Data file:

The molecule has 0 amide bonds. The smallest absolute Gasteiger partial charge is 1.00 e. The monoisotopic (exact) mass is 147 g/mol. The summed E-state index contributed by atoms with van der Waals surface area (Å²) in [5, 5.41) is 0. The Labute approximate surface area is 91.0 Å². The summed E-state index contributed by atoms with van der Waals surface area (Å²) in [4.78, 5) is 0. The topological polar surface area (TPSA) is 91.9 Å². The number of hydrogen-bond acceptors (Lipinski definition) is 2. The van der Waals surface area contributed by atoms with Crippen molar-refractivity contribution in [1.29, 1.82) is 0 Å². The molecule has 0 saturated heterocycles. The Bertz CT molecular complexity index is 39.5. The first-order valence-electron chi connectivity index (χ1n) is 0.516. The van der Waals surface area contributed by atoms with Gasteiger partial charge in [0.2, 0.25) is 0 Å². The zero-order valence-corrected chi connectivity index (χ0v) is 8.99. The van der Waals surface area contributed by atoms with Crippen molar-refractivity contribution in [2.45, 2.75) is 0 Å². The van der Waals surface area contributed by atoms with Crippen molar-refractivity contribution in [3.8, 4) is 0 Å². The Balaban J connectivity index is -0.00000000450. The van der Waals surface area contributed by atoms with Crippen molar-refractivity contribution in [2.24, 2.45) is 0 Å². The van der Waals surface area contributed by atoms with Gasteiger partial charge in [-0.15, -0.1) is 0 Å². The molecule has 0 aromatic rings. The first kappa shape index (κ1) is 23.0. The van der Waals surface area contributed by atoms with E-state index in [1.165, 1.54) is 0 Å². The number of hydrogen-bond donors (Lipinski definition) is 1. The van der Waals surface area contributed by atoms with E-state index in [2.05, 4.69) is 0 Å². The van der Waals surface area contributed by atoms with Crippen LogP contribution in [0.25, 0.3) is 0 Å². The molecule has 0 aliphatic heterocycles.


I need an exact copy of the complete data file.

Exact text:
The molecule has 0 amide bonds. The smallest absolute Gasteiger partial charge is 1.00 e. The monoisotopic (exact) mass is 147 g/mol. The summed E-state index contributed by atoms with van der Waals surface area (Å²) in [5, 5.41) is 0. The Labute approximate surface area is 91.0 Å². The summed E-state index contributed by atoms with van der Waals surface area (Å²) in [4.78, 5) is 0. The topological polar surface area (TPSA) is 91.9 Å². The number of hydrogen-bond acceptors (Lipinski definition) is 2. The van der Waals surface area contributed by atoms with Crippen molar-refractivity contribution in [1.29, 1.82) is 0 Å². The molecule has 0 saturated heterocycles. The Bertz CT molecular complexity index is 39.5. The first-order valence-electron chi connectivity index (χ1n) is 0.516. The van der Waals surface area contributed by atoms with Gasteiger partial charge in [0.2, 0.25) is 0 Å². The zero-order valence-corrected chi connectivity index (χ0v) is 8.99. The van der Waals surface area contributed by atoms with Crippen molar-refractivity contribution in [2.45, 2.75) is 0 Å². The van der Waals surface area contributed by atoms with Crippen molar-refractivity contribution in [3.8, 4) is 0 Å². The Balaban J connectivity index is -0.00000000450. The van der Waals surface area contributed by atoms with Crippen molar-refractivity contribution in [2.24, 2.45) is 0 Å². The van der Waals surface area contributed by atoms with Gasteiger partial charge in [-0.15, -0.1) is 0 Å². The molecule has 0 aromatic rings. The first kappa shape index (κ1) is 23.0. The van der Waals surface area contributed by atoms with E-state index in [1.165, 1.54) is 0 Å². The number of hydrogen-bond donors (Lipinski definition) is 1. The van der Waals surface area contributed by atoms with E-state index in [2.05, 4.69) is 0 Å². The van der Waals surface area contributed by atoms with Crippen LogP contribution in [0.25, 0.3) is 0 Å². The molecule has 0 aliphatic heterocycles.